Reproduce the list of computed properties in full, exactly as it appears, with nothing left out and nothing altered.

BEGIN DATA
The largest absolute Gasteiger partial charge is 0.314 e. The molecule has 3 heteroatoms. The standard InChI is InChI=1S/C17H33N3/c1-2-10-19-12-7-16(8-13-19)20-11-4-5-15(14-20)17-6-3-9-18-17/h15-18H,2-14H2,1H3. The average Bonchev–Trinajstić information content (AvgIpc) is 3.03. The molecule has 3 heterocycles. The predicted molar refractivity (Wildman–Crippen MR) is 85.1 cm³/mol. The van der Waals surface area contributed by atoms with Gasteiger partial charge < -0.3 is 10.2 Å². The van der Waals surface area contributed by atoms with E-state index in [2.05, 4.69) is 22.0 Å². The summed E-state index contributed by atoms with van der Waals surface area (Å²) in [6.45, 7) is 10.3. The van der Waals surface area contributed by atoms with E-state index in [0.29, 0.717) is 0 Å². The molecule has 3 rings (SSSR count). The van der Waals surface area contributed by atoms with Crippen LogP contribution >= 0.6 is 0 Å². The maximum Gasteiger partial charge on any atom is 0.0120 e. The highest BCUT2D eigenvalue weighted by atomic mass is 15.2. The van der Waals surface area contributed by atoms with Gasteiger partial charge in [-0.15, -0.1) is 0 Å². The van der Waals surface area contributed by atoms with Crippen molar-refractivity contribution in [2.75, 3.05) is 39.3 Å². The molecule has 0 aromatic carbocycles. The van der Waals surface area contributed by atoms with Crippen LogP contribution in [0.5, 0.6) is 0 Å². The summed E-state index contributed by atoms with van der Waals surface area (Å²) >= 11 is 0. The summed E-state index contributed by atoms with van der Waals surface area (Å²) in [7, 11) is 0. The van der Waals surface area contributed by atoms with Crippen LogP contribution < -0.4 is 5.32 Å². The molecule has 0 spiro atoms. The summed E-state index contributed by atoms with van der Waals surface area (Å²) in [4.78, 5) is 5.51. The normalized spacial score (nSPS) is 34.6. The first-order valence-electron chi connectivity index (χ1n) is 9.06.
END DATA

The largest absolute Gasteiger partial charge is 0.314 e. The molecule has 3 heteroatoms. The standard InChI is InChI=1S/C17H33N3/c1-2-10-19-12-7-16(8-13-19)20-11-4-5-15(14-20)17-6-3-9-18-17/h15-18H,2-14H2,1H3. The average Bonchev–Trinajstić information content (AvgIpc) is 3.03. The molecule has 3 heterocycles. The predicted molar refractivity (Wildman–Crippen MR) is 85.1 cm³/mol. The van der Waals surface area contributed by atoms with Gasteiger partial charge < -0.3 is 10.2 Å². The van der Waals surface area contributed by atoms with E-state index in [2.05, 4.69) is 22.0 Å². The summed E-state index contributed by atoms with van der Waals surface area (Å²) in [6.45, 7) is 10.3. The van der Waals surface area contributed by atoms with E-state index in [0.29, 0.717) is 0 Å². The molecule has 3 rings (SSSR count). The van der Waals surface area contributed by atoms with Crippen LogP contribution >= 0.6 is 0 Å². The maximum Gasteiger partial charge on any atom is 0.0120 e. The highest BCUT2D eigenvalue weighted by atomic mass is 15.2. The van der Waals surface area contributed by atoms with Gasteiger partial charge in [-0.15, -0.1) is 0 Å². The van der Waals surface area contributed by atoms with Crippen molar-refractivity contribution in [2.75, 3.05) is 39.3 Å². The molecule has 0 aromatic carbocycles. The van der Waals surface area contributed by atoms with Crippen LogP contribution in [0.5, 0.6) is 0 Å². The summed E-state index contributed by atoms with van der Waals surface area (Å²) >= 11 is 0. The summed E-state index contributed by atoms with van der Waals surface area (Å²) in [7, 11) is 0. The van der Waals surface area contributed by atoms with Crippen LogP contribution < -0.4 is 5.32 Å². The molecule has 0 spiro atoms. The summed E-state index contributed by atoms with van der Waals surface area (Å²) in [4.78, 5) is 5.51. The normalized spacial score (nSPS) is 34.6. The first-order valence-electron chi connectivity index (χ1n) is 9.06.